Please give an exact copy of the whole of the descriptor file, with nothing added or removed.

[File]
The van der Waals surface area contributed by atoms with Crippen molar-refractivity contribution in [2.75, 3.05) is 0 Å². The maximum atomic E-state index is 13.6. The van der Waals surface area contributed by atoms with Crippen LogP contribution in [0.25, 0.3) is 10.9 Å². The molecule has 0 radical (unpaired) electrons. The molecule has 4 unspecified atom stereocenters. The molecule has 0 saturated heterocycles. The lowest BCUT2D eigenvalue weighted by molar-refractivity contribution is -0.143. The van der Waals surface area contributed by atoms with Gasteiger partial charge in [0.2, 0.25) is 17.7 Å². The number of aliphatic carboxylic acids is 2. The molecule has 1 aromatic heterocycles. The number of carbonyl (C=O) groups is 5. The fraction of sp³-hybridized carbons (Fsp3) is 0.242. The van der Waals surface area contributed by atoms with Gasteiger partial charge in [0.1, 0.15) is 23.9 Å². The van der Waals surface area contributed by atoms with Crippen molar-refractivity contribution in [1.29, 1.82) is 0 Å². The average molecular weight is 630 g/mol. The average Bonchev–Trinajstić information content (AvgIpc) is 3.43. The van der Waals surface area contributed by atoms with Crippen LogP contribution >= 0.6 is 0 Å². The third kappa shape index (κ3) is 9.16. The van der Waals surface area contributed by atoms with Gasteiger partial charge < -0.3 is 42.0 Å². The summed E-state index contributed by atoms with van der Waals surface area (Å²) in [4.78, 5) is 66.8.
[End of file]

The van der Waals surface area contributed by atoms with Crippen molar-refractivity contribution in [2.75, 3.05) is 0 Å². The maximum atomic E-state index is 13.6. The van der Waals surface area contributed by atoms with Crippen LogP contribution in [0.25, 0.3) is 10.9 Å². The molecule has 0 radical (unpaired) electrons. The molecule has 4 unspecified atom stereocenters. The molecule has 0 saturated heterocycles. The lowest BCUT2D eigenvalue weighted by molar-refractivity contribution is -0.143. The van der Waals surface area contributed by atoms with Gasteiger partial charge in [0.2, 0.25) is 17.7 Å². The number of aliphatic carboxylic acids is 2. The molecule has 1 aromatic heterocycles. The number of carbonyl (C=O) groups is 5. The fraction of sp³-hybridized carbons (Fsp3) is 0.242. The van der Waals surface area contributed by atoms with Gasteiger partial charge in [0.1, 0.15) is 23.9 Å². The van der Waals surface area contributed by atoms with Crippen molar-refractivity contribution in [1.29, 1.82) is 0 Å². The average molecular weight is 630 g/mol. The average Bonchev–Trinajstić information content (AvgIpc) is 3.43. The van der Waals surface area contributed by atoms with Crippen LogP contribution >= 0.6 is 0 Å². The third kappa shape index (κ3) is 9.16. The van der Waals surface area contributed by atoms with Gasteiger partial charge < -0.3 is 42.0 Å². The summed E-state index contributed by atoms with van der Waals surface area (Å²) in [4.78, 5) is 66.8.